6. The concept of guilt also plays a major role in the novel. Rachel feels that because of a brief flirtation with Toby Murphy she was absent when Janie died. John-Paul continues to sacrifice things that he loves, out of guilt for what he did to Janie. It seems that these characters have never been able to recover from the feelings of guilt caused by their actions. Yet at the same time, other characters in the book do not appear to feel guilt in the same way. Consider Felicity and Will. Do they have remorse for their affair? And does Tess regret her fling with Connor? What determines how guilty one feels—is it the situation, or is it determined by the individual’s character?

7. Tess and Felicity have a history of making snide comments about other people. Tess realizes this only once she is out of the comfort zone she’s shared with Felicity for so many years. How has such negative energy affected her relationships with others? Do you think she and Felicity are actually cruel, or is there another reason for their unkind behavior?

8. Ethics and morals are important themes in the book. Discuss how John-Paul, Cecilia, Tess, Will, and Rachel have each done something they would not have thought possible. Have you ever acted in a way that seems entirely out of character? How did you feel? Does love cause people to do things they wouldn’t normally do?

9. Consider the notion of betrayal in this book. Which characters have betrayed someone they love? Are their acts of betrayal premeditated, or are they unplanned decisions that become regrettable actions? When one person betrays another, can that person be forgiven? Or is the damage irreparable?

10. The novel is narrated in third-person and in past tense. Given the intense focus on three women, why did the author choose to tell the story from this point of view? How does this perspective add a sense of mystery and foreboding?

11. Cecilia has been married to John-Paul for fifteen years and has three children with him. Until she opens his letter, she seems to trust him and believe him to be the wonderful husband and father she’s always thought him to be. But when she discovers his terrible, sinful secret, she begins to question him. How well can one know one’s spouse? Is it possible to ever completely know another person?

Suggested by Members

What did you think about the fact that John-Paul's mother was aware of his secret? How do you think you would handle this type of information?
by curlytop (see profile) 02/10/17

What would you do in this same situation?
by smokey1 (see profile) 05/22/15

The publisher has provided questions for discussion on their web site.
What does the inclusion of an epilog at the end do to your concept of what happened in the book?
by hollidaypark (see profile) 09/14/14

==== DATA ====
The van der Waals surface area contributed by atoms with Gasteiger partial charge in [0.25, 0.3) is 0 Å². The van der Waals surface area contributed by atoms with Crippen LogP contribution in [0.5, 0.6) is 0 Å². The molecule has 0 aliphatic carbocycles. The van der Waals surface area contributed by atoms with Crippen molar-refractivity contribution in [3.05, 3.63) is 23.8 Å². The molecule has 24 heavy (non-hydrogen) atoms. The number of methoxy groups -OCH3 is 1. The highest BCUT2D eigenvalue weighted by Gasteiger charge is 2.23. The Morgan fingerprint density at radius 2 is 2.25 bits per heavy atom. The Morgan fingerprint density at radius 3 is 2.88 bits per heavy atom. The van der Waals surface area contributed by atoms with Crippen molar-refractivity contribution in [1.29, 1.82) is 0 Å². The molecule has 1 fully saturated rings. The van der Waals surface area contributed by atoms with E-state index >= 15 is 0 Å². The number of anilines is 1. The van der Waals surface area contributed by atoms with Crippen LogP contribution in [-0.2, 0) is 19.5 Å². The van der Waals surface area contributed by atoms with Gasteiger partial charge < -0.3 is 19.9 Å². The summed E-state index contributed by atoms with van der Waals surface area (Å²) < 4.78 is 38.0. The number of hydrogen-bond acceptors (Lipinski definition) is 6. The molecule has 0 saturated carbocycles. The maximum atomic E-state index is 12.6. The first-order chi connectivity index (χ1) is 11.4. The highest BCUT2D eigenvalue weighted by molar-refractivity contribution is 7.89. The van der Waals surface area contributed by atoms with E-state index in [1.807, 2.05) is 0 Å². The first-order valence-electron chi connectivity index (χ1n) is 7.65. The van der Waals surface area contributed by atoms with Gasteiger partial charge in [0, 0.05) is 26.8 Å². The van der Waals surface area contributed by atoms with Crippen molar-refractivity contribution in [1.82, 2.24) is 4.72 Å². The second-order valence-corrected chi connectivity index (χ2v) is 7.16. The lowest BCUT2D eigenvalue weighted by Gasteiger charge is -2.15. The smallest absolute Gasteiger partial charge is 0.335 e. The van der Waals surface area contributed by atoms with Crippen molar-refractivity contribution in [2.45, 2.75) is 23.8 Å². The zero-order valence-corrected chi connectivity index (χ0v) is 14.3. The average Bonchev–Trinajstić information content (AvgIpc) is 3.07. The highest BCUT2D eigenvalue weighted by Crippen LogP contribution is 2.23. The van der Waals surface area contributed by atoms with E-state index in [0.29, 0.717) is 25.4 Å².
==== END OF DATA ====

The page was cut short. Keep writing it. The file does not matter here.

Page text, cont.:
Was the price for not revealing his secret too high?
Could you remain in the town if you were the husband?
by ludubinski (see profile) 08/12/14

Domino effect of revealing secrets
Consequences to self for keeping secrets
by Neekababy (see profile) 06/28/14

What would you do to protect a loved one?
Do you have regrets?
Could you keep a secret ( a real one)?
by katstews (see profile) 03/14/14

Would you have opened the envelope?
How does the Berlin Wall tie into the story?
Do you believe in karma?
by Alison8641 (see profile) 03/13/14

Guilt and Punishment
by LauraORourke (see profile) 01/31/14

Do you ever think of decisions in your life, that if they had occurred differently would have lead you to a different place?
by lizblair (see profile) 01/13/14

Notes From the Author to the Bookclub

Dear Reader,

The Loch Ness Monster, a stolen lullaby and a foolish murderer were the inspiration for my latest novel,

THE HUSBAND’S SECRET.

Two years ago I stumbled upon a fascinating article about real life deathbed confessions. I learned about Christian Spurling, who confessed on his deathbed to faking a notorious photo of the Loch Ness Monster. There was a famous songwriter who was dying of cancer and wrote a letter admitting, after years of adamant denials, that she had plagiarized a lullaby melody. Then there was the hapless man who, after suffering a stroke, confessed he’d killed his neighbour thirty years earlier. The only problem was that he didn’t end up dying. After he was released from hospital he went straight to jail.

The article, particularly the story of the man who didn’t die, got me thinking. I was intrigued by that overwhelming desire to share your darkest secret.

That’s when I came up with the story of a woman who finds a letter from her husband. It says: For my wife, Cecilia Fitzpatrick. To be opened only in the event of my death. Her husband is very much alive. Should she open it? Would YOU open it?

Although THE HUSBAND’S SECRET is very much character-driven, it’s probably the most suspenseful of all my novels. My fingers are very tightly crossed that you will enjoy it!

With warmest wishes,

Signature

Liane Moriarty